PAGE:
Frank's out to ruin my plot: The trouble with allotments is the committee that runs them, says Magnus Mills

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Indy Lifestyle Online
At the top of a wooded hill in south London is a piece of land measuring 121 square yards, or 'four rods'. I rent it for pounds 14.75 a year. I can stand on it, jump up and down on it, even cultivate it. Allotments are supposed to be cultivated, so that is what I do. Some of my happiest hours are spent 'up the allotment'.

Anyone who has an allotment will know that allotment-holders are divided into two groups. There are those with tidy allotments and those with scruffy ones. The tidy ones have neat rectangular plots, carefully built boxes, sheds and compost bins, and few weeds. The scruffy ones have weeds, unkempt edges, and stacks of unused timber which the tidy people would like to get their hands on (to build more boxes etc).

I think I fall into the tidy category: I have got two compost bins, a box and a hut. But recently I thought I was going to be thrust into the scruffy category. For some reason, although my plot is rectangular, it is not as rectangular as everybody else's; and it lies in the opposite direction to all the others, sideways on.

So, while the others are all laid out in a grid criss-crossed with paths, mine lies across a path and encroaches into the neighbouring plot which, as a result, is a narrow rectangle. The overall pattern is thus spoilt. It is not my fault: this is how they were laid out when I took the plot over a few years ago. It also so happens that three plots next to mine are unoccupied. One of them is overgrown with brambles. So even though my own plot is tidy, the general area appears scruffy. And it is the scruffy parts that attract the attention of the allotments society committee.

The other day I was digging my plot when I became aware that Frank, the allotments society secretary, was standing looking at me. Or rather, at my plot. Frank is a classic example of Preoccupied Man. He always looks preoccupied. And he is of the tidy contingent. He smiled. This immediately made me feel uneasy. 'Hello, Frank,' I said chirpily, 'got any takers for the vacant plots?'

He hesitated: 'Well . . . we're thinking of realigning the plots just here first.'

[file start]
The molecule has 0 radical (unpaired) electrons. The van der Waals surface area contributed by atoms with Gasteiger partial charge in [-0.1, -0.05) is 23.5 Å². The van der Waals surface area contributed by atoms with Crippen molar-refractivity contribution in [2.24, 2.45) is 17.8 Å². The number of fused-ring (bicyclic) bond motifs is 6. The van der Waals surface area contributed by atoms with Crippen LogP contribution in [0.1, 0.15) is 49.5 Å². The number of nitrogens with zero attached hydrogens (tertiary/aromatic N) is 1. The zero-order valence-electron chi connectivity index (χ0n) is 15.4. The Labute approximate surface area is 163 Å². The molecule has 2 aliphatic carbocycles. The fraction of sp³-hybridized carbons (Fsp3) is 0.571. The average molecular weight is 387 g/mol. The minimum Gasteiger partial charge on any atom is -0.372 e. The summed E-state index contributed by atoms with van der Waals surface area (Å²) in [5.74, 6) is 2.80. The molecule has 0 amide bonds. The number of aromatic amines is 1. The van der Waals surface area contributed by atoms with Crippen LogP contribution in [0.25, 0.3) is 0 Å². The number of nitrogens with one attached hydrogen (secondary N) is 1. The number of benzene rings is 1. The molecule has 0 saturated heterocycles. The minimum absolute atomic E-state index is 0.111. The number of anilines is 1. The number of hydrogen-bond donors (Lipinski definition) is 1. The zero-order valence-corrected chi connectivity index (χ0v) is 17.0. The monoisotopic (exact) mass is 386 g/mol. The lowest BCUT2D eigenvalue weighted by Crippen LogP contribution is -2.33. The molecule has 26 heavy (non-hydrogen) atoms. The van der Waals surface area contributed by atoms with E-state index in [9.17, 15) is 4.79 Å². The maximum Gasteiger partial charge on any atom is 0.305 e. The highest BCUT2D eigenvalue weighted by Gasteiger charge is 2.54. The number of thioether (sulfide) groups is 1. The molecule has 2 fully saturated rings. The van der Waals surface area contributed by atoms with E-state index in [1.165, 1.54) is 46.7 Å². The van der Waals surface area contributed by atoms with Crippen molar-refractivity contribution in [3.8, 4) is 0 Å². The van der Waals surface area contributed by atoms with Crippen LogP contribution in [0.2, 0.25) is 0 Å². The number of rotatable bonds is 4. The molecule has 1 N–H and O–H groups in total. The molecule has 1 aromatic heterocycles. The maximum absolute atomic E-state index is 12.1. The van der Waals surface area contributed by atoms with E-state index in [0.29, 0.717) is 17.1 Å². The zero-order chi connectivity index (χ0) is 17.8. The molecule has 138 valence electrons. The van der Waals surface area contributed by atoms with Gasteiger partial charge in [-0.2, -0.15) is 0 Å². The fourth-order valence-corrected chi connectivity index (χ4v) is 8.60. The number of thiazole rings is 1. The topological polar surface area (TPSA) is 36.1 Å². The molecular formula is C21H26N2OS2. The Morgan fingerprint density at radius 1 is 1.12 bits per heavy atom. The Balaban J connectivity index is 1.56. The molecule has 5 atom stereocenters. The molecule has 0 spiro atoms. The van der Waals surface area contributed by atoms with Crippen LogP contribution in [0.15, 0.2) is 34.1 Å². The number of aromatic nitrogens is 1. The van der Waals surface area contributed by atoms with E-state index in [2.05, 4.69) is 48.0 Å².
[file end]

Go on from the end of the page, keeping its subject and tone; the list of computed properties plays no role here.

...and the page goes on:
My heart sank. My plot was to be carved up, annexed, truncated. This would mean losing part of my cultivated soil and getting some weed-infected 'virgin territory' in return. I thought of all the work I had done, all the couch grass I had cleared, all that digging, blood, sweat and tears wasted. It made my back hurt just thinking about it. I was a non-aligned nation state under siege from the imperialists. I straightened up and faced him.

'Oh yes?' I said. We looked at each other. Neither of us blinked. He knew as well as I did the full implications of his decision. He had the full weight of the committee behind him. All I had was a steady eye and a spade. After a long moment Frank said, 'I'll have another think about it,' and he wandered off.

I went and had a chat with the woman who has a plot on the other side of the brambles. I mentioned that I thought there was a fox living among them because the other evening I had spotted one lurking nearby. 'How nice,' she said, 'Do you think we should leave some food out for him?'

Of course not, I told her. It would make the fox lazy and encourage the rats. 'Oh yes. I've heard about the rats,' she said. We all had. This was another of Frank's preoccupations. Some rats had appeared at the allotments lately and Frank, mindful of the health risk, had taken action. He had put up a notice warning us of the problem and asking us not to be too complacent. We should not leave anything behind that would tempt the rats, and we should turn over our compost heaps regularly so nesting was not encouraged. Finally we were told that the committee would take steps to have the rats killed. This all made good sense to me. But my neighbour did not agree. 'The poor things,' she said, 'they can't help being rats.'

I looked at her little girl playing merrily nearby. There were rat holes at the corner of her plot. I said nothing. Then she had a thought: 'Do you think the fox will catch the rats?'

'No,' I replied, 'but the feral cats will: they're all over the place.' Then I added, 'The fox will probably concentrate on killing the squirrels and rabbits.'

'Poor things]' she exclaimed again. I looked at the sorry state of her bean frame, which had been attacked by assorted rodents. I did not say anything else.

I left her to her digging. When I got back to my plot, Frank was there again. 'Here it comes,' I thought, expecting the worst. But Frank is a reasonable man, a diplomat even. 'All that work you've done; you won't really want to start again, will you?' he said. 'I'll tell you what: we'll realign the paths and these other plots in line with yours.'

'Oh, right, thanks,' I said, relieved. He went away again, still looking preoccupied, yet somehow lighter. I carried on digging until dusk, and then I hid my spade. I have been hiding my spade ever since most of us had our tool boxes cleared out by thieves. I lost my fork, hoe, hammer, saw and gloves. They left my spade (nice of them). Some of us suspect the car-boot fraternity. Others blame the recession. Either way it is another worry for Frank, along with the vandalism.

I headed home on my bike. On the way out, I passed Frank working on his plot. ' 'Night, Frank,' I called. He did not hear me. He was too preoccupied.

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